PwC’s “Bundler” Outlives His Usefulness

R. Carter Pate is no longer the US Advisory Leader at PwC.  There was no announcement.  I can’t even find an announcement of his replacement, Dana McIlwain, on the PwC US website.  Only this short snippet in the September 2009 Faculty Newsletter:

“Continuing PwC’s decades long tradition of working together with educators, we are committed to staying connected to you and we look forward to an exciting year. Also, we recognize that the current challenging times make both our roles more difficult, but we are optimistic that our continuing collaboration will bring good results for your students and our profession…”

No mention of Mr. Pate, so I reached out to my highly placed contacts.  I was told Mr. Pate remains on the Advisory Leadership Team doing “special projects.” He continues, therefore, to receive his huge payout without having to work with clients. The PwC I know does not admit failures and they made a big mistake when they gave the US Advisory Leadership job to Carter Pate last October.

As I mentioned in a blog post at the time, Mr. Pate is a big booster for the Republican Party and worked very hard campaigning for John McCain.  Who lost.  To Barack Obama.  The Democrat.

It may have seemed “logical” at the time to put Mr. Pate in charge of not only reviving PwC’s Advisory (Consulting) practice but to expect him to also turbocharge it with lots of government contracts once Mr. McCain, the Republican, was elected President. When Mr. McCain lost, Mr. Pate lost his ability to dial for Federal government engagement dollars.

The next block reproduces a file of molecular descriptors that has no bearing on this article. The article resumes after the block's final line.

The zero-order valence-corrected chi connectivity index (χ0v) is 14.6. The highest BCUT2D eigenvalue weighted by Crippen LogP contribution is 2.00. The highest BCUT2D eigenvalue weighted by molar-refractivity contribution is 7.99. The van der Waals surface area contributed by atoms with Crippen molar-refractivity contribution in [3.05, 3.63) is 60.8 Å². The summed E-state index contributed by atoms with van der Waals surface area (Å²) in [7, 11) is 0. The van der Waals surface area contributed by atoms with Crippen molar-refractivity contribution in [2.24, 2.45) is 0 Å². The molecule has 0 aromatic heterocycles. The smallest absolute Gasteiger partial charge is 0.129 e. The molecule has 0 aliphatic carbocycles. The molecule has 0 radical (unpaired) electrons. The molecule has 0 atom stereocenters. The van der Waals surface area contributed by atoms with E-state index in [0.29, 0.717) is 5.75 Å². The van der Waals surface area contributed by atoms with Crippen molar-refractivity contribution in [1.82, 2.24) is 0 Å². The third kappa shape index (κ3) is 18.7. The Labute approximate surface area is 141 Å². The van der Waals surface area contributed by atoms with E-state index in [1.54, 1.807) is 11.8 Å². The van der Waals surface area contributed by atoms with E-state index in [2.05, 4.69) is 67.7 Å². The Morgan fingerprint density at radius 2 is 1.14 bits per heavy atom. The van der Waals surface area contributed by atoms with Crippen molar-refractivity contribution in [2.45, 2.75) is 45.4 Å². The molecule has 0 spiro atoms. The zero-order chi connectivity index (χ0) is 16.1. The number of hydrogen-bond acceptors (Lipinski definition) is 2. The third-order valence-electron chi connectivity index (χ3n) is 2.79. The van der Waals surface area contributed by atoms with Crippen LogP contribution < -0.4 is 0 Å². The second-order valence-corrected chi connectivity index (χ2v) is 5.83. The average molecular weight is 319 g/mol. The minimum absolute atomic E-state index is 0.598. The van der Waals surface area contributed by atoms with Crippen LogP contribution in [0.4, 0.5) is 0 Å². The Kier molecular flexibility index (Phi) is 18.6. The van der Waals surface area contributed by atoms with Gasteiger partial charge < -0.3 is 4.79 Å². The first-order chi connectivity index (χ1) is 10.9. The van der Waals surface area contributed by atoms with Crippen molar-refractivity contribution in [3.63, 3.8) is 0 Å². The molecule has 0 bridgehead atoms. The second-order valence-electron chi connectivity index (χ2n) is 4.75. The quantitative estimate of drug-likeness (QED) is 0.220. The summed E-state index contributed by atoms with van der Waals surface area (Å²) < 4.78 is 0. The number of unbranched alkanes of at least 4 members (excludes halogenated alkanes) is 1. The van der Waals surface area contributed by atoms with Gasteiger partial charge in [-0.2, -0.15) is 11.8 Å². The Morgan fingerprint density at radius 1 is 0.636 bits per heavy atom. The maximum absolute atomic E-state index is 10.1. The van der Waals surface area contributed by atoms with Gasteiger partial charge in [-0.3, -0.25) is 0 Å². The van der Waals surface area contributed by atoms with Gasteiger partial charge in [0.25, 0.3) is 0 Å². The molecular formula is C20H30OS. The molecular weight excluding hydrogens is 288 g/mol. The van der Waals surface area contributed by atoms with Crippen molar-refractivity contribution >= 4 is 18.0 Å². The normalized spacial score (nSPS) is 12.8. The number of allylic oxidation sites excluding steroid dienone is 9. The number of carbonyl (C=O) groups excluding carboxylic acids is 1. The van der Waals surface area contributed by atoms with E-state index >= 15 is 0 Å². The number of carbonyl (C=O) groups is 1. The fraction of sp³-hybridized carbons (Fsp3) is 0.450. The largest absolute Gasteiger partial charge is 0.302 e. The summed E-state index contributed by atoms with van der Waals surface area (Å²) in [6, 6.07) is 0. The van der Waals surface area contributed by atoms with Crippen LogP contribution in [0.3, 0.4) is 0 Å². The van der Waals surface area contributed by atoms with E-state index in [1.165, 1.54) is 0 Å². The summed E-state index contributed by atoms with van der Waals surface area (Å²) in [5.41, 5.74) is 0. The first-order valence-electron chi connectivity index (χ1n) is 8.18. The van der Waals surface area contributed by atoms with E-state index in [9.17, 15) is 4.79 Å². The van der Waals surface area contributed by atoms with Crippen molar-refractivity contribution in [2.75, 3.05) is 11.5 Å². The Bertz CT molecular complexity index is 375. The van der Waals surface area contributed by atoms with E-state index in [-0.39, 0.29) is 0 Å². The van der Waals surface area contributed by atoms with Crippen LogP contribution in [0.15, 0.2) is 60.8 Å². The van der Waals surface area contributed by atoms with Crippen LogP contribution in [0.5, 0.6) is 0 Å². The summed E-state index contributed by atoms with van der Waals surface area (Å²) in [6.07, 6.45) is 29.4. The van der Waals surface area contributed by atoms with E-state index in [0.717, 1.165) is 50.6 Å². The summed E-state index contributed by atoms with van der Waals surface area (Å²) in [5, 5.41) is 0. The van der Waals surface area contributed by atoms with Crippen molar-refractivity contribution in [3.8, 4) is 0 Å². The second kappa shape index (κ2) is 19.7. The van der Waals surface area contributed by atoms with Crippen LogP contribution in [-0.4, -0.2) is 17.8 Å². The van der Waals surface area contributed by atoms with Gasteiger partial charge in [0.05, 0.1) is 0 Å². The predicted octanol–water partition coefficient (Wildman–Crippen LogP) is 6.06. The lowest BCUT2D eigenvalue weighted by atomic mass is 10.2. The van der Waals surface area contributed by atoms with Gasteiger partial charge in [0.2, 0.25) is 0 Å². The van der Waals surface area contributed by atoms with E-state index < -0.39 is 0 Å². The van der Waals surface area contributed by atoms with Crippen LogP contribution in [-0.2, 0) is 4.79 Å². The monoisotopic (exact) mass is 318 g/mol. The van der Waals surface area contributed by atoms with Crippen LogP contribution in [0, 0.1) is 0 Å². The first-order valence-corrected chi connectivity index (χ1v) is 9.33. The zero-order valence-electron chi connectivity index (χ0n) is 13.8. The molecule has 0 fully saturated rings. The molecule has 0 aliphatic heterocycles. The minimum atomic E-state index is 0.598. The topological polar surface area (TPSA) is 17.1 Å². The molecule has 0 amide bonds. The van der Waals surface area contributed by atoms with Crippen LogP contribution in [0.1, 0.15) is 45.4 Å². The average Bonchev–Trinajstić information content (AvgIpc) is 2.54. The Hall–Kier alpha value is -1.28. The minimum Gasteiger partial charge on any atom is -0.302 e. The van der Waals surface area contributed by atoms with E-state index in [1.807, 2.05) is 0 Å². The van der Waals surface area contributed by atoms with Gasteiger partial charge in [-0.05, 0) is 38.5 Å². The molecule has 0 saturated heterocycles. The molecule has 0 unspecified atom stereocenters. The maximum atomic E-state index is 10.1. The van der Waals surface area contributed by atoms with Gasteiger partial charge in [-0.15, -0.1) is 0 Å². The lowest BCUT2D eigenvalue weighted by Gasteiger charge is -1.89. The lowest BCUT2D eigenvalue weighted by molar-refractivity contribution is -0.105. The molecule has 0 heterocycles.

Once Mr. Obama was inaugurated, Mr. Pate came up with another brilliant plan to grow business in the Advisory practice. That’s when the rumors of PwC buying BearingPoint, the whole enchilada, started.  I reported that strong rumor in early February. By the end of March, PwC had changed course and agreed to buy only BearingPoint’s commercial consulting practice.  They left, or rather Mr. Carter left, perhaps via some ineptitude, arrogant boorishness, or lousy negotiation skills, the BearingPoint government consulting business on the table for Deloitte to snatch and grab for a bargain price.

That must have sealed Mr. Pate’s fate.  He was out of the ivory tower in time for the new fiscal year that started July 1. When PwC announced on June 16, 2009 that they had completed the purchase of BearingPoint’s North American assets, Mr. Pate’s name was not listed. Joe Duffy is shown as the US Consulting leadership contact. By July 1, Mr. McIlwain was in place.